Law of Diminishing Returns

When do football coaches lose their edge?


by Tony Basilo

Perspective seems to be the toughest thing for sports fans to grasp. East Tennesseans are no different. We want to see Tennessee win, and now, and all the time. Other than that, we're reasonable people. With Phillip Fulmer's tenure winding up, or down, depending on your perspective, it's time to look at his time at Tennessee outside of the vacuum of myopia that plagues us all.

I came across a list on CBS projecting coaches on hot seats entering the upcoming '07 season in Division 1-A football. For the record, Phillip Fulmer received a grade of 2-2.5, which denoted a â“safe or solid position.â” What I chose to focus on regarding the list was the tenure length of coaches regarding their success. Put simply, since coaches like to be thought of as million dollar commodities when it comes time to get paid, after year nine in a head coach's tenure, I'm selling.

Fulmer is getting reading to serve his 15th year as UT's head coach. The longer his tenure goes, the further he gets away from the glory days of the mid-'90s. Like most coaches around the country, he rode the seven- to eight-year curve to Hall of Fame status only to personify diminishing returns. It would be easy to beat up on him for this and blame his coaching hires, decisions et al. Truth is, this is the world he lives in. Hot today and gone tomorrow!

When Steve Spurrier shockingly left Florida for an ill-fated NFL money grab, he did so saying that 10 years at any institution for a major college coach was long enough. Looking back while looking ahead, it seems he's absolutely right! Spurrier's tenure at Florida mirrors Fulmer's so much that it's scary. The Saint reached his peak winning a National Championship in 1996, his seventh full season in Gainesville. From that point on, the once invincible Gators went from great to very good to pretty good. When Tennessee whipped them in December of '01 on their home field, Spurrier knew what was coming. It was time to get out. Tennessee won its National Championship in '98, Fulmer's sixth year. From there the Vols slowly slipped from elite to poor to their current state of upper level mediocrity. After year six of Fulmer's reign, the Vols failed to capitalize in '99 and '01. By '02, Fulmer hit year 10, wherein his program, expected to replace Spurrier-less Florida, became slightly better than average. Fulmer could've followed Spurrier's advice, but he's not alone.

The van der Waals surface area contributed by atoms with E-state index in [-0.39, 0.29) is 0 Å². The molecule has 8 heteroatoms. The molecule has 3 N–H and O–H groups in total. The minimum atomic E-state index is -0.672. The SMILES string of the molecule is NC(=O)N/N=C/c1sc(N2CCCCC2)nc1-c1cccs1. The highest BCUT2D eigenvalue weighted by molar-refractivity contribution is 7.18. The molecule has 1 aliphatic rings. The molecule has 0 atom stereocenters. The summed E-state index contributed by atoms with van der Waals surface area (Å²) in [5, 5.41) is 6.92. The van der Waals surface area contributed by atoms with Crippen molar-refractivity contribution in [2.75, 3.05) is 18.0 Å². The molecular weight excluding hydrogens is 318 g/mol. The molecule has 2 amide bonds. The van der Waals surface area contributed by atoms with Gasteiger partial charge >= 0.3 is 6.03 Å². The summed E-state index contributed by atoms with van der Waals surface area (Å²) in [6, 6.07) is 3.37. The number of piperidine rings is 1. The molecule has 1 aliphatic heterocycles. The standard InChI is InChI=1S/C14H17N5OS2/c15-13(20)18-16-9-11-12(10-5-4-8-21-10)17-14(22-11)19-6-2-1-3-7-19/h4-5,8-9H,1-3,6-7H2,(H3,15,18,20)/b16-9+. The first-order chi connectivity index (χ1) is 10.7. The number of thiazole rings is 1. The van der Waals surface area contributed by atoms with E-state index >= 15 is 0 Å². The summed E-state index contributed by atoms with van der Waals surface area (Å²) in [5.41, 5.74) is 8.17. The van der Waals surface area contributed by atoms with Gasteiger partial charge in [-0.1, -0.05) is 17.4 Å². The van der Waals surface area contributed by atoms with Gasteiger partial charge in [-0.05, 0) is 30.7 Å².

Currently there are 17 coaches in major college football who (when counting '07) will have served 10 years at a particular division 1A school. Fulmer aside, there are seven coaches serving decade-plus long stints at 66 BCS Conference institutions: Houston Nutt/Arkansas (10 years), Bobby Bowden/Florida State (32 years), Lloyd Carr/Michigan (13 years), Mike Bellotti/Oregon (13 years), Joe Paterno/Penn State (42 years), Joe Tiller/Purdue (11 years), Mack Brown/Texas (10 years) and Frank Beamer/Virginia Tech (23 years).

  With the exception of Mack Brown, not one coach above has a program anywhere near where it was in his first 10 years at that school. It's not even close! You could argue for Beamer, but he's an aberration in that like Bowden and Paterno, he put his school on the football map. Not so with the rest of the guys. They are cogs.

Furthermore, the guys getting ready to join that illustrious list of the hanger-on head coaches are heading for Fulmerville. Bob Stoops at Oklahoma will coach year nine at Oklahoma. Like Fulmer and Spurrier, he did his best work from year five through eight. Likewise for West Virginia's Rich Rodriquez, who is riding the success-cycle in his seventh year. When Steve Slaten and Pat White depart, reality will set in. Same for Jim Grobe, who celebrates his seventh anniversary at Wake Forest. Will the Deacons ever get back to the BCS? I doubt it. The following are the major college coaches with tenures of 7-9 years I'd put on the â“sell nowâ” list:   Mike Leach/Texas Tech (seven years), Tommy Tuberville/Auburn (nine years), Jeff Tedford/California (six years), Mark Richt/Georgia (seven years), Kirk Ferentz/Iowa (nine years), Ralph Friedgen/Maryland (seven years), Gary Pinkel/Missouri (seven years), Mike Reilly/Oregon State (seven years) and Al Groh/Virginia (seven years).

The list of college coaches that I'm buying in that seven to 10 year window is pretty miniscule: Jim Tressel/Ohio State (seven years) and Pete Carroll/Southern California (seven years).

Bottom line: In an era in which every guy mentioned above makes anywhere from $1.5 to $4 million dollars, the days of the Bowdens, Paternos, Beamers and to some extent even the Fulmers are drawing to a close. The demands, the pressures, the money, the power and the position that is head coach at Football U poses a daunting, draining gauntlet that calls for supreme sacrifice of body, mind, family and in some cases humanity. Spurrier was rightâ"10 years at any one institution is long enough. After this, perspective tells us it's diminishing returns.

Tune in and talk sports with Tony Basilio weekdays from 11 a.m. to 1 p.m. on ESPN Radio WVLZ 1180 AM.   Visit for more information.


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